Tag Archives: Jimmy McGovern

No Second Bite

Award-winning actress Lynne Fitzgerald stars in the new comedy play ‘No Second Bite’ by Belvedere Pashun (writer of Norma Jeane The Musical and WAG! The Musical). Fitzgerald plays Bella, a bored, single, forty-something entrepreneur who has a life-changing encounter when she buys an apologetic cup of coffee for a complete stranger, Chris (played by Jaiden Micheal).

After bumping full force into Chris on a bustling high street, they arrange to meet up in Bella’s apartment later that evening. Bella has the place all to herself, or so she thought. Her flatmate Angie (Charlie Griffiths) arrives home early carrying a large bottle of cherry Lambrini. She needs consoling after being stood up by the latest loser in her long list of tosspot boyfriends. Bella uses every tactic to get Angie to leave her home alone before Chris calls around to deliver more than just a pizza…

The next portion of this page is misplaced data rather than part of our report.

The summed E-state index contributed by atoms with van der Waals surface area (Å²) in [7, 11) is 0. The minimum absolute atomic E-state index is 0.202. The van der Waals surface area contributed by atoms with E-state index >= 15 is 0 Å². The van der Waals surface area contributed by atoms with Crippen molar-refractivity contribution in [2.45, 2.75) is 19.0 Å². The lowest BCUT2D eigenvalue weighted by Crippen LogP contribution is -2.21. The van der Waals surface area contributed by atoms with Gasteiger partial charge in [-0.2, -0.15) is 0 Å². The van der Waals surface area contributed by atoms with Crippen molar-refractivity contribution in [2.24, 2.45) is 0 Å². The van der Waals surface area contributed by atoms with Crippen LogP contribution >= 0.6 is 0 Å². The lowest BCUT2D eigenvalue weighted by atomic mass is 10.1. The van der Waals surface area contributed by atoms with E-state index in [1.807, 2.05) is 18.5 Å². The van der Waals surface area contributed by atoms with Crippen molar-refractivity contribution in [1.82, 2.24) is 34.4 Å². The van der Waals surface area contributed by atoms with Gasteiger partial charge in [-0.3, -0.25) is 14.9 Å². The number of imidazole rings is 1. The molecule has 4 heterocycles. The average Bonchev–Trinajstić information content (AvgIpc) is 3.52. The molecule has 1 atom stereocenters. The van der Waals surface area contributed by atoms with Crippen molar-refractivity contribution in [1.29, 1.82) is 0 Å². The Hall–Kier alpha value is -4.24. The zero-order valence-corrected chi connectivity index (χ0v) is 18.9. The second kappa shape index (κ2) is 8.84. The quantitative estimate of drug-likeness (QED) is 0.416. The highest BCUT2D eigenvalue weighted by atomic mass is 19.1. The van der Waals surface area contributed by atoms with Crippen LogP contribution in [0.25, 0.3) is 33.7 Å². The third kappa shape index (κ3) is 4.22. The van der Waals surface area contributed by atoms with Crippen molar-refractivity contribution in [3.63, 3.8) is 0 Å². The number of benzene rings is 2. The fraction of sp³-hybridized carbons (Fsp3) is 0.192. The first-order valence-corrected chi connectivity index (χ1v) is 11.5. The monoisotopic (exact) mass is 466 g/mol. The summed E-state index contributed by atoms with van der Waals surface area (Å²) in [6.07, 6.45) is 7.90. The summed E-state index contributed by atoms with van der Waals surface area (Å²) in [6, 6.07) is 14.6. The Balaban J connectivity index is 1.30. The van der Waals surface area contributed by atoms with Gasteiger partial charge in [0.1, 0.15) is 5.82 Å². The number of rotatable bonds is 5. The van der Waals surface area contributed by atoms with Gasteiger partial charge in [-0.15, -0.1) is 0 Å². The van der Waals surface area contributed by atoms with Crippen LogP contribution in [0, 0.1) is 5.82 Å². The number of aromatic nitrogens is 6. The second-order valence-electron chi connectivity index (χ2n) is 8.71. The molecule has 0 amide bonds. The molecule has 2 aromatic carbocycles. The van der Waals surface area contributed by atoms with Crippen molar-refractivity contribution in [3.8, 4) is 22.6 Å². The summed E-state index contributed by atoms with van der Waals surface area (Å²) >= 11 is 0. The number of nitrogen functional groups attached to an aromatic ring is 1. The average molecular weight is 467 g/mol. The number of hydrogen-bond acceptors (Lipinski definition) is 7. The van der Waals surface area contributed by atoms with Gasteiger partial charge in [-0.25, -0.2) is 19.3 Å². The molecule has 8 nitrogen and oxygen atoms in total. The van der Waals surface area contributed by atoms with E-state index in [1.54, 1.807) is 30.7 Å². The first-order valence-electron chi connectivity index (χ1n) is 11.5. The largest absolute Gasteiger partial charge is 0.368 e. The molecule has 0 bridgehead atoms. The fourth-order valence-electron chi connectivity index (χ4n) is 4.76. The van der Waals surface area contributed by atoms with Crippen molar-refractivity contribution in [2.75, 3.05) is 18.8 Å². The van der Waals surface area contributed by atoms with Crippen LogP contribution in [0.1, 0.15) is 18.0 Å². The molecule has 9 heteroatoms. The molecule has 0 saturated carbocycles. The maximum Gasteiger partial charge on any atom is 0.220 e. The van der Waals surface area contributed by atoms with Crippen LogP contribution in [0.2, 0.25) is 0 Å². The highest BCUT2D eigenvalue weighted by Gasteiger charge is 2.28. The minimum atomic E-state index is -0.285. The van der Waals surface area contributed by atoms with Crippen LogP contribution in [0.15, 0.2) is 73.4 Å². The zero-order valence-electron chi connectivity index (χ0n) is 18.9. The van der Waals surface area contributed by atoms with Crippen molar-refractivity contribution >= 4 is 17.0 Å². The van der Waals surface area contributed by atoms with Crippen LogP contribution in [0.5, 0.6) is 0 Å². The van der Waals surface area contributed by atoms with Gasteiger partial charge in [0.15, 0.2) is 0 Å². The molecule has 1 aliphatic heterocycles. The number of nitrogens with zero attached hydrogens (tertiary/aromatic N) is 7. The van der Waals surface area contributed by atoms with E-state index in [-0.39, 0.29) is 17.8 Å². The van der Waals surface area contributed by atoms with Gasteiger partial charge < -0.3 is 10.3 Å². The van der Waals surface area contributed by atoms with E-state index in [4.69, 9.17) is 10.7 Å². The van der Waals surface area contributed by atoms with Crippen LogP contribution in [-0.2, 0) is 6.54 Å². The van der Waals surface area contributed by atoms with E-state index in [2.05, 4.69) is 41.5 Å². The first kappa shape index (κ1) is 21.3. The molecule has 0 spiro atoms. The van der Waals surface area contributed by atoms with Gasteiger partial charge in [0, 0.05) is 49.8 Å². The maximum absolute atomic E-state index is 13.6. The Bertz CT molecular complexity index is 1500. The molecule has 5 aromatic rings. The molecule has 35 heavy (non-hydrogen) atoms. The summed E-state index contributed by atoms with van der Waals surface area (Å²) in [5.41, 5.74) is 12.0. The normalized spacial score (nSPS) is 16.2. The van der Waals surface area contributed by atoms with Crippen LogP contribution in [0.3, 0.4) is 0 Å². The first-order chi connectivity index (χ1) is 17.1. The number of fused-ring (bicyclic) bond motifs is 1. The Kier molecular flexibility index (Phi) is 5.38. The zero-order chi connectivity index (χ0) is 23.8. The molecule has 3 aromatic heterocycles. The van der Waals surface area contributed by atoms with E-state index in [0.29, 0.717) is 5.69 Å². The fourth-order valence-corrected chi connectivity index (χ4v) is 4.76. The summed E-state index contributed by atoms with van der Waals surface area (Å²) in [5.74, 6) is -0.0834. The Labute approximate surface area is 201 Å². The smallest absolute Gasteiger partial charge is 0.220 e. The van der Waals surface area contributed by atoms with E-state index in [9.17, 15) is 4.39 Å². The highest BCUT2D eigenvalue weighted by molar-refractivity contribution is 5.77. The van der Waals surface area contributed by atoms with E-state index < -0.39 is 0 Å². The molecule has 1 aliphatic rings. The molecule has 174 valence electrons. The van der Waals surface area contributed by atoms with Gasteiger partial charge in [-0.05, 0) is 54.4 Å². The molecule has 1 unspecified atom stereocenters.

This fast-paced comedy has been referred to as ‘The Liver Birds on acid’.

No Second Bite

ten minutes hate put Fitzgerald in the spotlight, ahead of the play’s run at the Lantern Liverpool, to talk rituals, Ava Gardner and how graft does indeed equal craft.

Lynne Fitzgerald

10mh: What do you do before going on stage, do you have any particular superstitious rituals, routines or habits?

What a great question, absolutely. I became a single mum at 18 to my only child, Frankie. I couldn’t get a day job, so as you do I decided I would become a stand-up comic, the innocence of youth. On my first gig, which was quite terrifying for a teenage girl, I carried a photograph of my boy with me and as I stood at the side of the stage I kissed it and said ‘I’m doing this for you’, then stuffed it inside my bra and on I went. I was booked six times that night and have never performed in any show without that picture and repeating the same ritual, kiss, words, bra and action. He is now 27!